FDA issued two warning letters in January 2015 relating to Data Integrity
If FDA finds that the data are not valid and reliable, it is the indication for FDA that the entire system is out of control and quality of medicine from that manufacturer cannot be assured.
In the last one year (2014) US Food and Drug Administration (FDA) issued eight warning letters to pharmaceutical manufacturers from India and china based on the findings related to the data integrity practices.
Further to year 2014, two more warning letters were issued recently in January 2015.
The common data integrity problems that have been observed by FDA inspectors in past:
Non contemporaneous Recording: Failure to record activities at the time when activity was performed. There is evidence that the records were signed by company personnel when the person was actually absent on that day.
Document back-dating: Backdating stability test results to meet the required commitments.
Copy of existing data as new information: Test results from previous batches were used to substitute testing for another batch or acceptable test results were created without performing the test.
Re-running samples to obtain better results: Multiple analyses of assay were done with the same sample without adequate justification and in some cases samples were tested unofficially or as a trial analysis until desired test results obtained.
Data fabrication and data discarding: Original raw data and records were altered for e.g., by using of correction fluid or Manipulation of a poorly defined analytical procedure and associated data analysis in order to obtain passing results.
FDA expects that pharmaceutical companies should retain complete and accurate records and all raw data and to make that available to FDA inspectors, as an evidence that manufacturing processes comply with cGMP regulations.
The integrity of data generated by a regulated pharmaceutical companies and laboratories matters most, because properly recorded information is the basis for manufacturers to assure product identity, strength, purity, and safety and non-compliances found in the integrity of data leads warning letters and a regulatory action from the U.S. Food and Drug Administration (USFDA).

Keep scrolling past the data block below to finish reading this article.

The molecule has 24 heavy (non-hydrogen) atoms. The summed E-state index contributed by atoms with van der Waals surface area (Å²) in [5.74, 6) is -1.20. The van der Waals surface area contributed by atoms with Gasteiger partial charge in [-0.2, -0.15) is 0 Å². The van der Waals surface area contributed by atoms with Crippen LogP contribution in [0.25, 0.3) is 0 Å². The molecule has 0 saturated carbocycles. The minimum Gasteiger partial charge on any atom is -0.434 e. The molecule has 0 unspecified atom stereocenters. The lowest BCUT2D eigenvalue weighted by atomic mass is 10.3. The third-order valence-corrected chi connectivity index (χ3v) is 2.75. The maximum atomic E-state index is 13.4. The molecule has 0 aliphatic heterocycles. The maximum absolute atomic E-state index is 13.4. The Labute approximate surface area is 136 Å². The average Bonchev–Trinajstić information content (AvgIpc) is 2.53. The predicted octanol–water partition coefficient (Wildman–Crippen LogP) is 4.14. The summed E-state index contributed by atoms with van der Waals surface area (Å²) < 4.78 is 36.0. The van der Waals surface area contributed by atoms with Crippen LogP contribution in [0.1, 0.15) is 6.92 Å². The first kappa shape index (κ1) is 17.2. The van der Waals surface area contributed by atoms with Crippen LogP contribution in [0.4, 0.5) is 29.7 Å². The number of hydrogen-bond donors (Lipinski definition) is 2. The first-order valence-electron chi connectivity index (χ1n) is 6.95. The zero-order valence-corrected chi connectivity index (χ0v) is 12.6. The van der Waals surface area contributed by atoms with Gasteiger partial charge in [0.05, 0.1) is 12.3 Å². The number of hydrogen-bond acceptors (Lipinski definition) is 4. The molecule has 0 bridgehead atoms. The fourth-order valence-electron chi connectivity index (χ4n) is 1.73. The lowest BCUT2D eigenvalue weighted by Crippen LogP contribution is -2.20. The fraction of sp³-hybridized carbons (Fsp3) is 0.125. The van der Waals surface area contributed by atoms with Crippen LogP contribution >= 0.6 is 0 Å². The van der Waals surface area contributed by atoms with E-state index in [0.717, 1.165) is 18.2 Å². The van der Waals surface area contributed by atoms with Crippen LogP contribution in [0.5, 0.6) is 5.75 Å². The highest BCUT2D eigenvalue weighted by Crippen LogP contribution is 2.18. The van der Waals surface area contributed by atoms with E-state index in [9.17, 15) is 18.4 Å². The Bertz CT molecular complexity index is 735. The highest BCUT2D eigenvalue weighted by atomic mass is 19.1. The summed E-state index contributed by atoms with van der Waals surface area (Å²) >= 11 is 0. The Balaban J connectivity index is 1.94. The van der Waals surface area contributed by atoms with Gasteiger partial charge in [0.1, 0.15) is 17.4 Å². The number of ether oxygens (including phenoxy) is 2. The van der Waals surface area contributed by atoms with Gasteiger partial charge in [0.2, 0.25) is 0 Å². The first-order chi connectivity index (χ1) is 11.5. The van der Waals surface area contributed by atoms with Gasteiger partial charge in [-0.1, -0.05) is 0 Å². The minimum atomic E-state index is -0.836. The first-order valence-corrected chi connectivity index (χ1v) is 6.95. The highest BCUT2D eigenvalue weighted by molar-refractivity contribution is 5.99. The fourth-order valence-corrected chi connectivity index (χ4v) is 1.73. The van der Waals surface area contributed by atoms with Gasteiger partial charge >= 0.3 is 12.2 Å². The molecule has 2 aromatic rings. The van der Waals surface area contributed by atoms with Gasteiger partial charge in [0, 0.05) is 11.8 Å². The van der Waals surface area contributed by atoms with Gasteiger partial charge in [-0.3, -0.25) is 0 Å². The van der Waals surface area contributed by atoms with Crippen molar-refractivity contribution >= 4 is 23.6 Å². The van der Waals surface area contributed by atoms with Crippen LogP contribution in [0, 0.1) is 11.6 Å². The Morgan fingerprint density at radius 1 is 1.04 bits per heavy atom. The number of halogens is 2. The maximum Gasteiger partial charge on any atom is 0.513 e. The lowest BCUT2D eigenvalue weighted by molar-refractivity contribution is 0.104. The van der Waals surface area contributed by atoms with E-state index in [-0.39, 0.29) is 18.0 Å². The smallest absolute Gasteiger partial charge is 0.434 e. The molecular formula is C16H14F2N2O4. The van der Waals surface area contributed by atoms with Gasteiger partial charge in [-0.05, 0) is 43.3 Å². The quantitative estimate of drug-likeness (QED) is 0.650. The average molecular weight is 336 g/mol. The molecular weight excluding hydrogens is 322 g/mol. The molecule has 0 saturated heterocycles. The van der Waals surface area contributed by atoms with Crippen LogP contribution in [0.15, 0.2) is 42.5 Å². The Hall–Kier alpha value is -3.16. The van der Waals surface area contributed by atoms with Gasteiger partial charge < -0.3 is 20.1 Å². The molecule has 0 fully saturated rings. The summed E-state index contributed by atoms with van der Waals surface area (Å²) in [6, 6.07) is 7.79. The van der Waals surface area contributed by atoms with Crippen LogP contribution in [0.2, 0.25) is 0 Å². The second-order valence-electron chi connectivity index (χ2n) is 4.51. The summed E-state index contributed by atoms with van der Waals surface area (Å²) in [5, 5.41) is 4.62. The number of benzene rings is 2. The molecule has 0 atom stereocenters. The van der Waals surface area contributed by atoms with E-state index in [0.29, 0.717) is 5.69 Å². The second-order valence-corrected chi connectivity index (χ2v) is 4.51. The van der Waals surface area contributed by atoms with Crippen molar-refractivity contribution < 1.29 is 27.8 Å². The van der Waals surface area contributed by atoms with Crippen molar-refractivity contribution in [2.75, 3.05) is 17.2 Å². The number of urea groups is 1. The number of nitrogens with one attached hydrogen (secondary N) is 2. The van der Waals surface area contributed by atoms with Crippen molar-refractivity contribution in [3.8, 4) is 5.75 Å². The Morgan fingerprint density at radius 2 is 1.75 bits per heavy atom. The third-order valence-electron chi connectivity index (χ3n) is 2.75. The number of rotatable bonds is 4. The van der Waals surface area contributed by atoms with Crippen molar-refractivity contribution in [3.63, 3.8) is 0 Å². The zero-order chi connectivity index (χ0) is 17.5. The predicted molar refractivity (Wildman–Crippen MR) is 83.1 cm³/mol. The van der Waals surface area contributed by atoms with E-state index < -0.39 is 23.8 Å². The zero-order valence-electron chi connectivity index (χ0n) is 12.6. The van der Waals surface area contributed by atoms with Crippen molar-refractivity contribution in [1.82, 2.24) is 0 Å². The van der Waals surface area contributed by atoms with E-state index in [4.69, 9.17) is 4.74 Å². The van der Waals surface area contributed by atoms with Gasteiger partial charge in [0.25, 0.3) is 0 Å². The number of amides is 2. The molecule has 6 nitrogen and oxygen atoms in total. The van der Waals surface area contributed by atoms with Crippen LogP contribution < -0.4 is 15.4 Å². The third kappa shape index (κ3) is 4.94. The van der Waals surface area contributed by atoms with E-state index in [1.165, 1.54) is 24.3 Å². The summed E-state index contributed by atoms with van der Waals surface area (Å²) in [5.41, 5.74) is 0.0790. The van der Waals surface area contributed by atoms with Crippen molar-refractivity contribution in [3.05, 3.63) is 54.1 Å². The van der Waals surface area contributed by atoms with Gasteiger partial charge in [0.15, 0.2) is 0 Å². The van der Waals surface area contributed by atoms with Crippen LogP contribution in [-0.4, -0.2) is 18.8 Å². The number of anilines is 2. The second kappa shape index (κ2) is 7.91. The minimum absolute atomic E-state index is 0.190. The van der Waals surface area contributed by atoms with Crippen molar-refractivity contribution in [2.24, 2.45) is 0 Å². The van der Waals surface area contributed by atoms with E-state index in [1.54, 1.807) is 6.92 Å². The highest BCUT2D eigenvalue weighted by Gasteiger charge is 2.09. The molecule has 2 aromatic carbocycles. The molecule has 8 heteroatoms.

What GMP regulations (21 CFR 211) say about data integrity:
- All written procedures must be established, approved and followed; any deviation from these written procedures shall be recorded and justified [211.160(a)]
- Instruments must be qualified, fit for purpose and perform a function satisfactorily and shall not be used if not meeting established specifications [211.68(a) and 211.160(b)]
- Any calculations and formula used must be verified independently by second person to ensure accuracy, completeness and conformance with procedures [211.68(b), 211.103, 211.194(a)(8)]
- Data generated in an analysis must be backed up and secure from alteration, unintentional erasures, or loss [211.68(b)]
- Test data must be accurate and complete and in compliance with established specifications and standards [211.194(a)]
- A complete record of all data for each testing including all graphs, charts, and spectra from laboratory instrumentation must be properly identified and secured [211.194(a) 4]
- Any modification of an established method employed in testing must be documented and such records shall include the reason for the modification [211.194(b)]
- Reagents and reference solutions should be prepared correctly with appropriate records [211.194(c)]
Due to increased fraud detected by the agency and in the changing regulatory scenario, inspectors are now trained to review electronic records with more focus on system and audit trails rather than reviewing the paper print outs.
Below is list of warning letters issued by FDA in year 2014-15 related to data integrity
Regulatory Agencies does not expect from pharmaceutical industries to review the data by applying Forensic approaches however it is expected that the industries should design the system in such a way that can assure the integrity of records and data with full evidence of supporting raw data that should be secure from alteration, unintentional erasures, or loss.
This MHRA Guidance mentioned Regulatory expectations from pharmaceutical industries on GMP data integrity.
In brief, this guidance suggest about establishing data criticality and inherent integrity risk, designing systems to assure data quality and integrity, also tells about ALCOA approach for data.
A= Attributable to the person generating the data
L= Legible and permanent
O=Orignal (or ‘True copy”)